Education has a branding problem. It is not a top-tier issue this election because it doesn’t connect the way it can and should. The public discourse surrounding education, by and large, is depressing and uninspiring.
At NBC’s 2012 Education Nation Summit in New York--which assembled over 300 of the country’s most provocative pundits in academia, government, media, and business--we heard experts cite daunting dropout statistics, corporations bemoan an unskilled workforce, and educators demand resources to repair a struggling system. Amongst the punditry, we wondered: Where are the student-led ideas, the disruptive solutions and true innovation? And when will education finally resonate with people the way gas prices do?
So how do we make people care? Even at the EdNation Summit, which featured renowned speakers from private and public sectors, that was a question left unanswered. The general discourse was more informational than transformational. Yes, we know that our system is broken, our teachers feel undervalued, our funding is dwindling, and our government’s initiatives have let millions of students down. Their message was unanimous: Our schools are failing. In an economy fueled by technology, teachers continue to rely on science curriculum written in 1890, half of students attend community college, and the promise of Common Core has not yet advanced a more rigorous curriculum.
In short, as the private sector rapidly evolves, American education is not keeping up. At the rate we’re going, the next generation will lack the qualifications required to fill jobs and ensure the health of our nation’s future. Of course, this is the kind of desperate rhetoric replayed at every education convention; we’ve already heard researchers speak of our depressing rankings when stacked against countries like Finland (which holds its teachers to uncommonly high standards), and China (whose students attend school for 60 hours a week).
This is not to say that there’s been a lack of solutions proposed, or inspiring individuals working to challenge traditional structures. We’ve seen charter schools like KIPP work tirelessly to close the achievement gap, schools that overturn antiquated systems of learning, and businesses like United Technologies step in to fund over $1 billion in tuition reimbursements. Corporate and public reformers have offered promising ideas. What’s missing is a collective, urgent commitment to change. How can we brand education as an issue that people cannot afford to avoid, an issue that students view as positive, inspirational, and (dare we say) cool?
Take, for example, Viacom’s “Get Schooled” campaign, which partnered celebrities like Wiz Khalifa and Nicki Minaj with political figures to trumpet the importance of graduation through school-based challenges. Or, Nickelodeon’s reality series Let’s Just Play, which empowers kids to lead healthier lifestyles. We know that leveraging the cultural impact of pop moguls like Lady Gaga can empower youth to celebrate individuality and create stronger communities. So why shouldn’t we develop more creative ways to keep education as relevant and necessary to students as, say, purchasing the latest hideous pair of Kanye shoes? Instead of repeating the same dooming statistics, why can’t we sell school like we sell iPhones?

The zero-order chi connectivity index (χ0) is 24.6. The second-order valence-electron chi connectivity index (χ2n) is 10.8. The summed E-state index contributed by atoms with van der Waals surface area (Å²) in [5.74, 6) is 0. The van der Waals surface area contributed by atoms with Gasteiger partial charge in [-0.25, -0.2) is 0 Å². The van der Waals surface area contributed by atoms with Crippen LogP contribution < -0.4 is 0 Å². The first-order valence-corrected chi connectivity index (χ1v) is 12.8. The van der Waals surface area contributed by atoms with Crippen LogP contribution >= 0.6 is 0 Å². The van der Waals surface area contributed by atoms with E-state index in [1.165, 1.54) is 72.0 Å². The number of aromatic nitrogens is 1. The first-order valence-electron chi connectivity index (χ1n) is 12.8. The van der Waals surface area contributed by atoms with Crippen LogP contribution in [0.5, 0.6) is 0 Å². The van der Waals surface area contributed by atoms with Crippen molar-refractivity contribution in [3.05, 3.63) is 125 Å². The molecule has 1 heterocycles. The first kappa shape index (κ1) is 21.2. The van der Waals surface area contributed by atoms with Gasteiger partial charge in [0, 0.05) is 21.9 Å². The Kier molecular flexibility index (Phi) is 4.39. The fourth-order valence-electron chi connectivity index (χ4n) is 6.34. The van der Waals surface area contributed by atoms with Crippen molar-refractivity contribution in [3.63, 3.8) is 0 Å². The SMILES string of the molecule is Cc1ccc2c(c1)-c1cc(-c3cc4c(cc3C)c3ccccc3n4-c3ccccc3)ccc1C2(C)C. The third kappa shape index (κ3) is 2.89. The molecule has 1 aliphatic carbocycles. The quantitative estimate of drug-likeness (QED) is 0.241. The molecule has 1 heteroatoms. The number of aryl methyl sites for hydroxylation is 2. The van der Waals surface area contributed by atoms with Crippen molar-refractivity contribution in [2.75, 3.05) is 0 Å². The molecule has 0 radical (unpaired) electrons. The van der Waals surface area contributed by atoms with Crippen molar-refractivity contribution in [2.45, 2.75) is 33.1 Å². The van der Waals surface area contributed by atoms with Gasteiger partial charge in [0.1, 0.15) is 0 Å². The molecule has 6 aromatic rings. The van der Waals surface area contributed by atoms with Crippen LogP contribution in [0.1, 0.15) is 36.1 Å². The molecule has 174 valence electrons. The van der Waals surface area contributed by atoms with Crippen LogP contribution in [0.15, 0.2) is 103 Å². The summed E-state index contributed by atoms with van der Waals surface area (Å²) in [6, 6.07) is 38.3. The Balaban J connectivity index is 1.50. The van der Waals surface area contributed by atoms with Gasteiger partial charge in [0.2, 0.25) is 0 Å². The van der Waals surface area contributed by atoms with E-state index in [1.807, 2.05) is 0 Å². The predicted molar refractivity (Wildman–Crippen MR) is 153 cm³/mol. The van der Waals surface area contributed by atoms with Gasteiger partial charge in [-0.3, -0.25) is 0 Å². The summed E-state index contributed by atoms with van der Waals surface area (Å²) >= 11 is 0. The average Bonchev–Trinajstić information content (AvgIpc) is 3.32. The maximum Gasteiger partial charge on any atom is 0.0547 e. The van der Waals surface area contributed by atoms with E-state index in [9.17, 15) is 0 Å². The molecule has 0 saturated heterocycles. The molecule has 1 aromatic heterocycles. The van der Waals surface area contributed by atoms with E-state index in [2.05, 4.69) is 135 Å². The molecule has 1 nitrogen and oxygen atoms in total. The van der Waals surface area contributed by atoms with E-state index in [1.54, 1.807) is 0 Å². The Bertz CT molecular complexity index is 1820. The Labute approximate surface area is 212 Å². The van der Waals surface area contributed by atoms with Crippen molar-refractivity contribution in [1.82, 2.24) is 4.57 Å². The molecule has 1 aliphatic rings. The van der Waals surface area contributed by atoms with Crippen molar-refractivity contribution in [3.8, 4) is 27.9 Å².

If we could devise provocative and ongoing messaging--a relevant pitch that appeals to people’s immediate lives and illuminates the possibilities rather than the problems in education--we could unify businesses, teachers, communities, and political leaders around a singular goal. We could move learning forward, let go of mediocre standards and encourage transparent communication within districts. By scaling success stories and applauding visionaries who have made real impact, we can compel citizens to start caring. Educational progress has been stifled by red tape, political mistrust, and inefficient practices for too long; these barriers will only be removed when we start viewing education as a priority.
Ultimately, we must re-brand education to invigorate the American public, to generate a sense of optimism, and to partake in risk-taking measures rather than circular, bureaucratic arguments. While the EdNation Summit underscored areas of opportunity in education, there were few discussions on how we can move beyond incremental, predictable improvements to truly revolutionize the education infrastructure. It is not enough to indulge in dreams. We must be able to make mistakes, to let go of what we know is not working, and demand solutions from our state legislatures and most revered brands.